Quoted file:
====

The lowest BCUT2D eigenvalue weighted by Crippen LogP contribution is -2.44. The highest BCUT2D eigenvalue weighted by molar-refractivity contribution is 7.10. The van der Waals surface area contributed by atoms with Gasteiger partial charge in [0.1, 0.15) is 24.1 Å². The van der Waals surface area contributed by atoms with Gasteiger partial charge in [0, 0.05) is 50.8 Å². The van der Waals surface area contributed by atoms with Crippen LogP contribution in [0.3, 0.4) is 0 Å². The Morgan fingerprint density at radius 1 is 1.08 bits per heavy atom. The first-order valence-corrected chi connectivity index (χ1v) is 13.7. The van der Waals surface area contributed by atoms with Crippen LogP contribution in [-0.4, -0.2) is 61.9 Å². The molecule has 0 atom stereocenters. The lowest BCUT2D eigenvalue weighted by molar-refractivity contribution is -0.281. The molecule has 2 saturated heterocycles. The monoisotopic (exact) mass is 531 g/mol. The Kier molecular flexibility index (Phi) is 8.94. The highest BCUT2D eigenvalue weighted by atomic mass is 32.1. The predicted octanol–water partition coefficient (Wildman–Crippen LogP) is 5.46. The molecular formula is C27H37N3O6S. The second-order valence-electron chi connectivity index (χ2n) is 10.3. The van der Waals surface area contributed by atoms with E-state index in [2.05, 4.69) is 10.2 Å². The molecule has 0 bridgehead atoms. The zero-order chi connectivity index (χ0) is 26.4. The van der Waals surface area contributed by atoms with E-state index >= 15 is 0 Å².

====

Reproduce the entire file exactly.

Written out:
The lowest BCUT2D eigenvalue weighted by Crippen LogP contribution is -2.44. The highest BCUT2D eigenvalue weighted by molar-refractivity contribution is 7.10. The van der Waals surface area contributed by atoms with Gasteiger partial charge in [0.1, 0.15) is 24.1 Å². The van der Waals surface area contributed by atoms with Gasteiger partial charge in [0, 0.05) is 50.8 Å². The van der Waals surface area contributed by atoms with Crippen LogP contribution in [0.3, 0.4) is 0 Å². The Morgan fingerprint density at radius 1 is 1.08 bits per heavy atom. The first-order valence-corrected chi connectivity index (χ1v) is 13.7. The van der Waals surface area contributed by atoms with Crippen LogP contribution in [-0.4, -0.2) is 61.9 Å². The molecule has 0 atom stereocenters. The lowest BCUT2D eigenvalue weighted by molar-refractivity contribution is -0.281. The molecule has 2 saturated heterocycles. The monoisotopic (exact) mass is 531 g/mol. The Kier molecular flexibility index (Phi) is 8.94. The highest BCUT2D eigenvalue weighted by atomic mass is 32.1. The predicted octanol–water partition coefficient (Wildman–Crippen LogP) is 5.46. The molecular formula is C27H37N3O6S. The second-order valence-electron chi connectivity index (χ2n) is 10.3. The van der Waals surface area contributed by atoms with E-state index in [2.05, 4.69) is 10.2 Å². The molecule has 0 bridgehead atoms. The zero-order chi connectivity index (χ0) is 26.4. The van der Waals surface area contributed by atoms with E-state index >= 15 is 0 Å².